Stack Overflow is a community of 4.7 million programmers, just like you, helping each other.

Join them; it only takes a minute:

Sign up
Join the Stack Overflow community to:
  1. Ask programming questions
  2. Answer and help your peers
  3. Get recognized for your expertise

So, if you are writting an application -not a website- and you need to resolve the directions from one location to another, how can you get the information from Google Maps without using Javascript?

I am wondering if there's any set of special URL or APIs on Google Maps that given a pair of locations (two city names) would return the route coordinates that makes the path of the route from city A to city B.

share|improve this question
up vote 3 down vote accepted

Well, the GMaps javascript sends out a HTTP request and receives back a JSON response. See what the format of the request is and make such requests yourself.

Not sure about a XML path, but you could convert the JSON to XML easily - after all, both are tree structures.

Edit: Although the above is technically possible, this may or may not be allowed; you probably shouldn't want to break the ToS.

share|improve this answer
Ok, I'll try that, but I guess Google will detect that it's not a valid call and deny the results... Anyway, finding out the format of the request it's not going to be easy. I'm using an http proxy right now! – Hectoret Jun 4 '09 at 13:29
If you send it in the same format as the JS does, you should be OK (Google usu. cares only about a valid API key and request frequency) – Piskvor Jun 4 '09 at 13:44
(I meant: it may work. Whether ToS prohibits such behavior or not, that of course is a different can of worms - read and check for yourself) – Piskvor Jun 4 '09 at 16:18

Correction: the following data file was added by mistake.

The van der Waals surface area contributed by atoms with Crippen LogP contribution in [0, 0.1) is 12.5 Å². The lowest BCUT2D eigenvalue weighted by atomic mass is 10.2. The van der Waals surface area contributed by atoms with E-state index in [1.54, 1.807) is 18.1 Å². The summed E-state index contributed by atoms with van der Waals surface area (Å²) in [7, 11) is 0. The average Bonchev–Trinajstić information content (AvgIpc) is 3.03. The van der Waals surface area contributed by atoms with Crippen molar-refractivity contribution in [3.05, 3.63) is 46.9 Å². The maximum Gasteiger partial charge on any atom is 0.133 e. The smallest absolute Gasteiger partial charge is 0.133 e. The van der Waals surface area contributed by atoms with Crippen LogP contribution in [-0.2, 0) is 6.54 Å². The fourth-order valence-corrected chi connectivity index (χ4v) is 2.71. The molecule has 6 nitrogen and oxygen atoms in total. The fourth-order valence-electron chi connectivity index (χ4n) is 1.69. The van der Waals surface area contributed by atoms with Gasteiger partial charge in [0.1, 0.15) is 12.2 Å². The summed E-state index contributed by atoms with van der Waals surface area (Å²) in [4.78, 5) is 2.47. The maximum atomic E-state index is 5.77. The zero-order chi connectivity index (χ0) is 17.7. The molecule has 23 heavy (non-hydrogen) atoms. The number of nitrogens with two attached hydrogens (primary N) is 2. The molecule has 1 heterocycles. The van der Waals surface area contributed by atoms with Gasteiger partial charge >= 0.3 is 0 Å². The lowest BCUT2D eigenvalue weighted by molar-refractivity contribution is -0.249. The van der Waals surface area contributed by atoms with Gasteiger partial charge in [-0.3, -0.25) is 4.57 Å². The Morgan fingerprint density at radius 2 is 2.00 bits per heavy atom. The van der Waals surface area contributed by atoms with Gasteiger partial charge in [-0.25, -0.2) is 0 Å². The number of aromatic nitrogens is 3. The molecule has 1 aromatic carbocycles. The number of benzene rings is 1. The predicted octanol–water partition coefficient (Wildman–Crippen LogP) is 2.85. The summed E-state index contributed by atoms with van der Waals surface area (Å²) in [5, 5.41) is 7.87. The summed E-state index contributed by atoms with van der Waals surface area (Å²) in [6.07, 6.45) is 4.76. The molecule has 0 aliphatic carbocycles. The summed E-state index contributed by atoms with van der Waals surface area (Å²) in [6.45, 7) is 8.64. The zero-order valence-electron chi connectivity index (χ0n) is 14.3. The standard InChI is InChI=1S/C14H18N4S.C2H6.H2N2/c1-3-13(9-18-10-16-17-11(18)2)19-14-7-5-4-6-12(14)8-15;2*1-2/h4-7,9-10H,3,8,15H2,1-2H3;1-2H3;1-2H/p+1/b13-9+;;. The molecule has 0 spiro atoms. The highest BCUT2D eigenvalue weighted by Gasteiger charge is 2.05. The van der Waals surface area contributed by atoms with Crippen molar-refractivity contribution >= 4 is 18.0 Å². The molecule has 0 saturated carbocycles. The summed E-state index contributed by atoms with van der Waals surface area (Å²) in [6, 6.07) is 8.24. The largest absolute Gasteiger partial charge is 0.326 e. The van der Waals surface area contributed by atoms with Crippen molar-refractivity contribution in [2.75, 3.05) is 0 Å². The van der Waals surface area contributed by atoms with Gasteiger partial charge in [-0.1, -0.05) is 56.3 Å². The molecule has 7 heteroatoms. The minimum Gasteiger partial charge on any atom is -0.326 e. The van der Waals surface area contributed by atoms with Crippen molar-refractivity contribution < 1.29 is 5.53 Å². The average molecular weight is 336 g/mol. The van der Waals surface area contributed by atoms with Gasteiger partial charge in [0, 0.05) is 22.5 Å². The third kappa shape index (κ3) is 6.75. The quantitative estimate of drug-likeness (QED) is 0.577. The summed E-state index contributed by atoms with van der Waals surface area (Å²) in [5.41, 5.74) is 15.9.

If you are interested in the what Google explicitly allows you to do with the Google Map API, you should check out the Terms of Service.

I did find the following section which seems to imply that reverse engineering their protocol is considered by Google to be naughty:

reverse engineer, decompile or otherwise attempt to extract the source code of the Service or any part thereof, unless this is expressly permitted or required by applicable law;

share|improve this answer
I don't think "Reverse engineering" is what we have in mind. The problem is that javascript is the interface to google data, and I can't use javascript, so I'm using other ways or interfaces to access. – Hectoret Jun 4 '09 at 14:01
I agree with Piskvor that that technically you can access the Google API through means other than Javascript, but by definition this would involve reverse engineering the API on the client. I think you are out of luck if you are looking for an API implementation outside the browser. Unless the Google Premier API does this ? (I think probably not). – RedBlueThing Jun 4 '09 at 14:19
It wouldn't be necessary to reverse-engineer the source code, only the protocol. A "protocol" does not sound like "source code" to me, but what do I know. Check with a lawyer if you feel you might be on the edge of someone's rules. – Piskvor Jun 4 '09 at 16:14
If someone finds out about how these calls to the Google Maps API look like, please share it! ;) – Hectoret Jun 5 '09 at 21:07
Check Chris B's answer, it has a link to the HTTP geocoder and an example URL to make a request. Go to the link and read the section after "You may access the Google Maps API Geocoding Service directly over HTTP". – RedBlueThing Jun 6 '09 at 1:30

Your Answer


By posting your answer, you agree to the privacy policy and terms of service.

Not the answer you're looking for? Browse other questions tagged or ask your own question.